Huawei’s US government lawsuit may lift the air of ‘mystery’ around the Chinese telecoms giant
- The US Congress has banned federal agencies from using equipment made by the Shenzhen-based firm due to national security concerns
- Professor He Weifang says the case ‘would be fantastic’ if it helped reveal details of Huawei’s ownership structure and relationship with the Chinese government
Huawei’s lawsuit against the United States government could end up lifting the air of “mystery” surrounding the Chinese telecommunications equipment manufacturer should details of its ownership structure and relationship with the Chinese government be revealed, according to a leading Chinese law professor.
Huawei, the world’s biggest producer of telecoms equipment, faces intense scrutiny in the West over its relationship with the Chinese government and US-led allegations of enabling state espionage.
“It would be fantastic if the US judicial system could help to reveal Huawei’s ownership structure and its relationship with the Chinese government, which has remained mysterious to the Chinese public,” Peking University professor He Weifang told the South China Morning Post in what has now become a rare interview. “The US doesn’t conceal the judicial procedure from the public. The legal reasoning and adversary system in the United States is charming, the process of the case will be a great legal education to the Chinese public and its authority.”
“Certainly it is reasonable for Huawei to challenge the government’s ban on its products, but American courts are usually reluctant to overrule federal government administrative decisions when it comes to foreign affairs, especially matters involving claims of national security of a technical and often secret nature,” said Jerome A. Cohen, a law professor at New York University.
“However, during the first two years of the Trump administration, the federal courts have in certain types of cases shown greater than usual willingness to challenge the government, at least at the trial level.”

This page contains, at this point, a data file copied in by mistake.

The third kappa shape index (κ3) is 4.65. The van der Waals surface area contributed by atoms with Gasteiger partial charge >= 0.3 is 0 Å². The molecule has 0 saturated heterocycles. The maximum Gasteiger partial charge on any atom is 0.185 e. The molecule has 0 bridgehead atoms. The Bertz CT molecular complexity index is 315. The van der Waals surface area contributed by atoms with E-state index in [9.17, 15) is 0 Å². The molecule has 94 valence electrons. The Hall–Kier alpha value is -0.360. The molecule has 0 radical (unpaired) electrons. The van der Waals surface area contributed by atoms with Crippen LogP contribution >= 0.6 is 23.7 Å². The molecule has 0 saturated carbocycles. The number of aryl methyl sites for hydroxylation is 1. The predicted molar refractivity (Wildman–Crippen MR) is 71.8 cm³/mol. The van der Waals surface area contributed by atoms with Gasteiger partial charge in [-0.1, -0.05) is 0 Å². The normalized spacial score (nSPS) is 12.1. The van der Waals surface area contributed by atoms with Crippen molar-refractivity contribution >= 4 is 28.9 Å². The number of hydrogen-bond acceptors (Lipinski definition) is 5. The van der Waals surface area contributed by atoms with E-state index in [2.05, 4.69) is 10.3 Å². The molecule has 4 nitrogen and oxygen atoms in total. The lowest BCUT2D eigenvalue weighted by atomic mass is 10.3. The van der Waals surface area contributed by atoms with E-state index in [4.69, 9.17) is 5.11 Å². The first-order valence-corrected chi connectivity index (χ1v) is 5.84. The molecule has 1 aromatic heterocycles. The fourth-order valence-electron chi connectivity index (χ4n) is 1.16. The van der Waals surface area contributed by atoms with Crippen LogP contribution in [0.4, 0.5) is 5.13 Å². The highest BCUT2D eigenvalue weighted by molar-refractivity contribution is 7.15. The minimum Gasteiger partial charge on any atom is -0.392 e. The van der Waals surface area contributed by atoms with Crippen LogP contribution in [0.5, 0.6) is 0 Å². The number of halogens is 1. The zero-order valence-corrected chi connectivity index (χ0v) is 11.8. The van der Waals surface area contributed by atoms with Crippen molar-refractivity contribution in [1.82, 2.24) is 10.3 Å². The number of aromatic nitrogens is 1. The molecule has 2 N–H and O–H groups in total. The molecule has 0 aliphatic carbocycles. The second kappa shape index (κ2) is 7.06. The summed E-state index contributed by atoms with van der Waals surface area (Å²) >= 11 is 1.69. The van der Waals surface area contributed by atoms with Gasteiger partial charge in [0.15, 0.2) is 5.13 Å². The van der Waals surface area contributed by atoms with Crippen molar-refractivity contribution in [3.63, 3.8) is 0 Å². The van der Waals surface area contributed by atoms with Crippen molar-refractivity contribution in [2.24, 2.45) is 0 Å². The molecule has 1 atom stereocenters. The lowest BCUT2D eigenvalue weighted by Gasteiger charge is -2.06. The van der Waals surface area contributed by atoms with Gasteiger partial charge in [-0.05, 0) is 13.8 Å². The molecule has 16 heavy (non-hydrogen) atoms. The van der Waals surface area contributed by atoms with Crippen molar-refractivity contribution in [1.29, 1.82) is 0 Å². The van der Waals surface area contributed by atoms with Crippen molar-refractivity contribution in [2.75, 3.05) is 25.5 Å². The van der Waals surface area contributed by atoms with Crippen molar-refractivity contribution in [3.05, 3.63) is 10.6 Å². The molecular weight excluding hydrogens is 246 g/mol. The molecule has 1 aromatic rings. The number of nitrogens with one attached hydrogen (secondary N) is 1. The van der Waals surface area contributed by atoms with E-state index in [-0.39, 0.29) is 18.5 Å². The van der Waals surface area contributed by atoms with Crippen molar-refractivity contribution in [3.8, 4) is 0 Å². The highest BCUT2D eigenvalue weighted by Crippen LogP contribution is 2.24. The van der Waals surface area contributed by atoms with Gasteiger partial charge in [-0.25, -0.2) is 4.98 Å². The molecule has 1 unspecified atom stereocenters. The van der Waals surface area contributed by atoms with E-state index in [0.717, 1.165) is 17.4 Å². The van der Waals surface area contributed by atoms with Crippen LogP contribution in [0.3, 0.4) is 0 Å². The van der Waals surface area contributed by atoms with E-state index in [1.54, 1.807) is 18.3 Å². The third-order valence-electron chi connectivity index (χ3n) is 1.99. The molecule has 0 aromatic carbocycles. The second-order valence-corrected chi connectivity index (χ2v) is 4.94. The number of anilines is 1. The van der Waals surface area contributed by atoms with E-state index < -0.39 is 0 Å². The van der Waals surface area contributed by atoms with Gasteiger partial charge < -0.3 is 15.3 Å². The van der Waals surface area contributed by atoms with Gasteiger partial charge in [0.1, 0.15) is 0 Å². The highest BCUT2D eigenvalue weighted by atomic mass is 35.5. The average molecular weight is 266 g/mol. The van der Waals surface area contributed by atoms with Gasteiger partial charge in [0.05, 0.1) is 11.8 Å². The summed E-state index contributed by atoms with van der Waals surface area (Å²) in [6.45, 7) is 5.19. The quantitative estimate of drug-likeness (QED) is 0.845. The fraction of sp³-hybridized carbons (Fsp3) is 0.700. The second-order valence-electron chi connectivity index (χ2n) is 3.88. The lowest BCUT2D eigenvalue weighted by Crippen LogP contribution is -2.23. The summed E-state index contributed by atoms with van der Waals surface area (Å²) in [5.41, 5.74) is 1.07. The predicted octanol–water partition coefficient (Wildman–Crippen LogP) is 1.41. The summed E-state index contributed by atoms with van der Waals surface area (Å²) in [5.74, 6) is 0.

Huawei has been banned from supplying to federal agencies under the 2019 National Defence Authorisation Act (NDAA), which was passed into law in August. Under the law, which specifies budget, expenditures and policies for the US Department of Defense, Huawei is also barred from contracting with or awarding grants or loans to third parties who buy Huawei equipment or services.
“Huawei has been arguing that they have not engaged in any violation of the laws of the country where they are located, and the allegations made by the relevant parties are groundless. If Huawei is proved innocent by US court, it will be a big thing for Huawei, which Huawei cannot buy through mass public activities. However, if the court affirms that Huawei is engaged in these improper transactions, then Huawei should stop defending itself to the public,” added He.
“It’s hard to see why Huawei decided to sue the US government. If there is no chance of winning at all, they would not have taken this action. However, Huawei might also end up with defeating itself if there is enough evidence for the US government to prove it harms US national security.”
The courts in the US have considered it dangerous for the US Congress to punish people or groups suspected of posing a national security risk without a trial, although the Washington-based legislature is bound to protect the government from perceived national security risks.